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5 ways to prevent a payroll cyberattack

13th Jun 2023
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While you might think your clients’ payroll data is always secure and unlikely to get hacked, recent events have shown otherwise. Earlier this month, payroll software company Zellis, had the data of over 100,000 employees compromised. The payroll information belonged to employees who worked for eight of its customers, including well-known companies like Boots, the BBC, British Airways, and Aer Lingus. 

The software which was hacked was MOVEit, a file transfer solution, which was used by Zellis. The data that was compromised included sensitive payroll information such as NI numbers, and potentially bank details. 

The consequences of a payroll data breach can be catastrophic, and this has consequentially raised some serious concerns over payroll data protection. If hackers lay hands on sensitive payroll information like bank details and NI numbers, they could be used for fraud.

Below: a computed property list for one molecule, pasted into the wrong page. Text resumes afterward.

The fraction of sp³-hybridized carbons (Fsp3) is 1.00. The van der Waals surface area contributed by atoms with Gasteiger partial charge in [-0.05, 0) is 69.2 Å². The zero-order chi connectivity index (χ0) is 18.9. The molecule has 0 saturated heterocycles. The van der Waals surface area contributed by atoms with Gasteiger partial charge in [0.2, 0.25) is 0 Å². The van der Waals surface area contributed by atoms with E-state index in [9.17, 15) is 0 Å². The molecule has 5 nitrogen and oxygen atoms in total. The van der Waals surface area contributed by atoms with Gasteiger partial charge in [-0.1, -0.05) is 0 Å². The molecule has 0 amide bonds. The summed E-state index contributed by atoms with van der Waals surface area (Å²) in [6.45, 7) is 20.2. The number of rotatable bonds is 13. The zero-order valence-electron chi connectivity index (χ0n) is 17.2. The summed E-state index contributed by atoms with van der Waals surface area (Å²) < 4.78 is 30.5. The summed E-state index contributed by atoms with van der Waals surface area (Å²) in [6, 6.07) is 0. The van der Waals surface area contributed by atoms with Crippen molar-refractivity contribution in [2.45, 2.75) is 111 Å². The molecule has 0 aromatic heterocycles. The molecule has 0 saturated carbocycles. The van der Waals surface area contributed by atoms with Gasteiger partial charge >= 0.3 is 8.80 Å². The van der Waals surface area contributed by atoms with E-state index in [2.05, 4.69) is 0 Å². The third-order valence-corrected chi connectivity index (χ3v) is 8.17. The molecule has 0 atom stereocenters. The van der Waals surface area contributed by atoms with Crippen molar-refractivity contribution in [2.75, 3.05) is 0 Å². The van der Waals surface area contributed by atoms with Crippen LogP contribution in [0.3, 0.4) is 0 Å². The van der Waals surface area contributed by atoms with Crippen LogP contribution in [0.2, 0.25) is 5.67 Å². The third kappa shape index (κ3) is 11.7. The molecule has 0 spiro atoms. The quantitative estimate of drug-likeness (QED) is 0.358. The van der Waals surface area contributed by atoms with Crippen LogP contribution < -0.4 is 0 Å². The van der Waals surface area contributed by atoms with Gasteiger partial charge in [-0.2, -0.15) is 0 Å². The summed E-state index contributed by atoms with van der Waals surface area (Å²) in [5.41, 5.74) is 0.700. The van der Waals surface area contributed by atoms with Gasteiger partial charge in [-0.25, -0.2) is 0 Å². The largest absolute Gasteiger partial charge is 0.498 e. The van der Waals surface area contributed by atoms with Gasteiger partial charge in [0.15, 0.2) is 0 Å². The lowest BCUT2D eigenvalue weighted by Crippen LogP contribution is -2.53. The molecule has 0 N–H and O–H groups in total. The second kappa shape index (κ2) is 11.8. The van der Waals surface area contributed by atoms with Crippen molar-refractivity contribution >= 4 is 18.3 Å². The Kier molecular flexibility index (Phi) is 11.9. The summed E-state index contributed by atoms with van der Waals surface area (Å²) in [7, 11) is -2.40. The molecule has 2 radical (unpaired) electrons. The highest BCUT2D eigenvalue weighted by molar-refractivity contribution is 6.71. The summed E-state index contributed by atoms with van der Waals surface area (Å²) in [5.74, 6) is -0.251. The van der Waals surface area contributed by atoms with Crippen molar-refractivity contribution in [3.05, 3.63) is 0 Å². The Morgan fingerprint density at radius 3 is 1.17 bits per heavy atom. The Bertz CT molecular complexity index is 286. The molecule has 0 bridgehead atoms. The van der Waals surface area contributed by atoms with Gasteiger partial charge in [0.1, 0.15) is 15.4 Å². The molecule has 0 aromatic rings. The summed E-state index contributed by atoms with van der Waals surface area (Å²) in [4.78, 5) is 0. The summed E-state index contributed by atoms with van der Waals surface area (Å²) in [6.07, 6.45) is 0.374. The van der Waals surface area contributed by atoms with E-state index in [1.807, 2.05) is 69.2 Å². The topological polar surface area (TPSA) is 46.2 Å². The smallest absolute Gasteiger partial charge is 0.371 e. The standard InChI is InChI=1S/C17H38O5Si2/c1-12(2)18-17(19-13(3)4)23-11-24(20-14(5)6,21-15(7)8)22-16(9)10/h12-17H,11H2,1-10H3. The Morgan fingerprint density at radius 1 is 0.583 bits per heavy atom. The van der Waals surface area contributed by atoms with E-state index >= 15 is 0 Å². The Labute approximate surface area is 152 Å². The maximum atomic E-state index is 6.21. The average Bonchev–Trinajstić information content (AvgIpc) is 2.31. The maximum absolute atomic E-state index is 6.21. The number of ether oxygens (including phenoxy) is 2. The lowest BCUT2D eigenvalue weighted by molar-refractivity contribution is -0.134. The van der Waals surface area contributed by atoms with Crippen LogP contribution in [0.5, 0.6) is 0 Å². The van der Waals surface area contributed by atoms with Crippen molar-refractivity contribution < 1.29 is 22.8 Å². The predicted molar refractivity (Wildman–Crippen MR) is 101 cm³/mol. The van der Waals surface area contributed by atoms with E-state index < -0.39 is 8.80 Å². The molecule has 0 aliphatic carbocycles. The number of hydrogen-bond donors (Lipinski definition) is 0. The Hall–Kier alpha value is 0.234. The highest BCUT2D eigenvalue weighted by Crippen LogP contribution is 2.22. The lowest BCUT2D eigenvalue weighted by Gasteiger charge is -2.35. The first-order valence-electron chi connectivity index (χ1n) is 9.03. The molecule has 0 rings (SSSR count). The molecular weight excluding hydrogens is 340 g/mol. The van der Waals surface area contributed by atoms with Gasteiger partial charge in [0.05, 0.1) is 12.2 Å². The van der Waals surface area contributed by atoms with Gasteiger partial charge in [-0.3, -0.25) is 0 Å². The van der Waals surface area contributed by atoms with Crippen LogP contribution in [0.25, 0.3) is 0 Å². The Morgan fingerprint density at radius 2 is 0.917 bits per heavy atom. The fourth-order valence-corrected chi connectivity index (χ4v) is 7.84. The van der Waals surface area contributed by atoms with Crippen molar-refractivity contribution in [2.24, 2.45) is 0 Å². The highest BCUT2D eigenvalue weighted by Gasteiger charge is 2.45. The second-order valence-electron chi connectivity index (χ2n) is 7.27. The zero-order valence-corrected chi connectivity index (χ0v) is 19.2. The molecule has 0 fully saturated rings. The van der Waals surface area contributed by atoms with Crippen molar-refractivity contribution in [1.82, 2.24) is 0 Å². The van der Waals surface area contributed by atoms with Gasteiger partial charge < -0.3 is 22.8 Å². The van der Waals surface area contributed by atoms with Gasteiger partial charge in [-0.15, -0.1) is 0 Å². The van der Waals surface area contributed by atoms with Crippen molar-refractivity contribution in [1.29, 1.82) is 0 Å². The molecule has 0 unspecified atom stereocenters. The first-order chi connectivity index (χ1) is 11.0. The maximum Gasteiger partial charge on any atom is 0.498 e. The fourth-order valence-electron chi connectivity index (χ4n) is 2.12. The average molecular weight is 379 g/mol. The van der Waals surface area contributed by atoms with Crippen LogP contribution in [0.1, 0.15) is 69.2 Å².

It's critical to pay extra attention to your company's payroll data protection policies to ensure it's as robust as possible. Data breaches can result in fines, legal fees, reputational damage and business interruption, so as an accountant, it’s important to know what measures you can take to help prevent such a breach from happening. 

However, protecting payroll data isn't always straightforward – it requires investment in tools and consistent staff training. After all, the 2022 World Economic forum Global Risk Report states that 95% of cyber security breaches in 2021 were due to human error . Something as simple as clicking on a link in a phishing email masquerading as an email from a colleague, could result in a serious data breach.